An 'appropriate living wage to help end hunger' has been rejected by Northampton's council as the idea is branded 'premature'

Call for West Northamptonshire Council to become a Living Wage employer voted down

Tuesday, 20th July 2021, 8:43 am
Updated Tuesday, 20th July 2021, 8:46 am
The motion, which was not carried during a vote at the meeting, stated that foodbanks in West Northants have seen their usage rise three fold as a result of the Covid-19 pandemic.

A call for West Northamptonshire Council to commit to becoming a Living Wage employer to help tackle the problems of low pay has been voted down.

Councillor Emma Roberts proposed a motion which was heard at last Thursday's full council meeting (July 15).

The member for Delapre and Rushmere called for the new authority to sign up for Living Wage Foundation Accreditation.

Sign up to our daily newsletter

The i newsletter cut through the noise

The motion, which was not carried during a vote at the meeting, stated that foodbanks in West Northants have seen their usage rise three fold as a result of the Covid-19 pandemic.

In response, the council's cabinet member for finance, councillor Malcolm Longley stated the motion "is a little premature in the context of this year's budget but is a good case to be referred to the anti-poverty group as one of the proposals for consideration."

The motion asked the council to:

-To commit to becoming a Living Wage Employer and seek Living Wage Foundation Accreditation

-To ensure all directly employed staff are paid at least the real Living Wage

-To enquire with the Living Wage Foundation to begin process and receive guidance

-To nominate an individual to be lead officer on the real Living Wage to liaise with the Living Wage Foundation and document progress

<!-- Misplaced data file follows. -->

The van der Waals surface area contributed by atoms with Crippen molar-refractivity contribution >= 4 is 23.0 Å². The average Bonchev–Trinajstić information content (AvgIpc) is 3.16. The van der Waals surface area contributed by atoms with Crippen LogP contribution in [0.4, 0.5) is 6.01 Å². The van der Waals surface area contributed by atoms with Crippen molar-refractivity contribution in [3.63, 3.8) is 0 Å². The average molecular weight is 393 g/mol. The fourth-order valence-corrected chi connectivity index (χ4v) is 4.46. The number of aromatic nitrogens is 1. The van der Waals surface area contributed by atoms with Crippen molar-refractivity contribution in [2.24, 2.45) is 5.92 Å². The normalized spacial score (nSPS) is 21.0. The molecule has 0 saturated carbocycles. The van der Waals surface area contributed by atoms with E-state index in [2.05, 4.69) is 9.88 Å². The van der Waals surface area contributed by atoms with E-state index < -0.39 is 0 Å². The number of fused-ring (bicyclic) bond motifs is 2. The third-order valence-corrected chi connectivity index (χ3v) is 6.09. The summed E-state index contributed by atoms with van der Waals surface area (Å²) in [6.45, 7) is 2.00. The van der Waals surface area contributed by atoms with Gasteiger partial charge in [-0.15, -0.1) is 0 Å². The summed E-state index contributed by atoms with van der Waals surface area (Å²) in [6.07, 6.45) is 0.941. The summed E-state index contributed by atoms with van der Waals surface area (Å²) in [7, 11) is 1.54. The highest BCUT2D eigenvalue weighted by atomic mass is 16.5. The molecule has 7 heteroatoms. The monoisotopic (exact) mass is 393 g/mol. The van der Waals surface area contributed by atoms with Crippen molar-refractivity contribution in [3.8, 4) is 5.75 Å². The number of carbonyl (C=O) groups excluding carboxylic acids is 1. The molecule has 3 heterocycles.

-To initiate an internal working group to plan and manage the Living Wage on an ongoing basis

-To identify all relevant contracts that need the Living Wage embedded with target dates for implementation

-To build Living Wage into all terms and conditions, pre-qualification questionnaires and future supplier communications

-To plan how this will be managed and reported annually to the Living Wage Foundation

-To report on the plan with dates for implementation at the council’s AGM

Addressing the council ahead of the vote, Cllr Roberts, said: “An appropriate living wage is a step to ending hunger. It's proven to improve health and well-being, life chances and access to support.

Thousands of struggling families have already been lifted out of poverty with the implementation of the real Living Wage in other local authorities and other employers across the country.

“The importance of individuals earning enough money to meet the needs of themselves and their families should be right at the heart of our anti-poverty strategy.

“We've said we want an anti-poverty strategy. We've committed to that. And this stamps that commitment full and firmly at the forefront of anti-poverty working in West Northamptonshire.”

Cllr Longley said: “I am always and will be supportive of any properly funded initiative that improves the lot of our employees. I repeat, 'properly funded.'

“I am therefore of the view that this motion is a little premature in the context of this year's budget but is a good case to be referred to the anti-poverty group as one of the proposals for consideration.

“From there, considerations should be included in the budget setting process in the medium term financial plan.”

A statement issued after the meeting, Cllr Roberts, read: "Gutted and frustrated is an understatement.

"We had an opportunity to place a great big stamp on our commitment to ending poverty."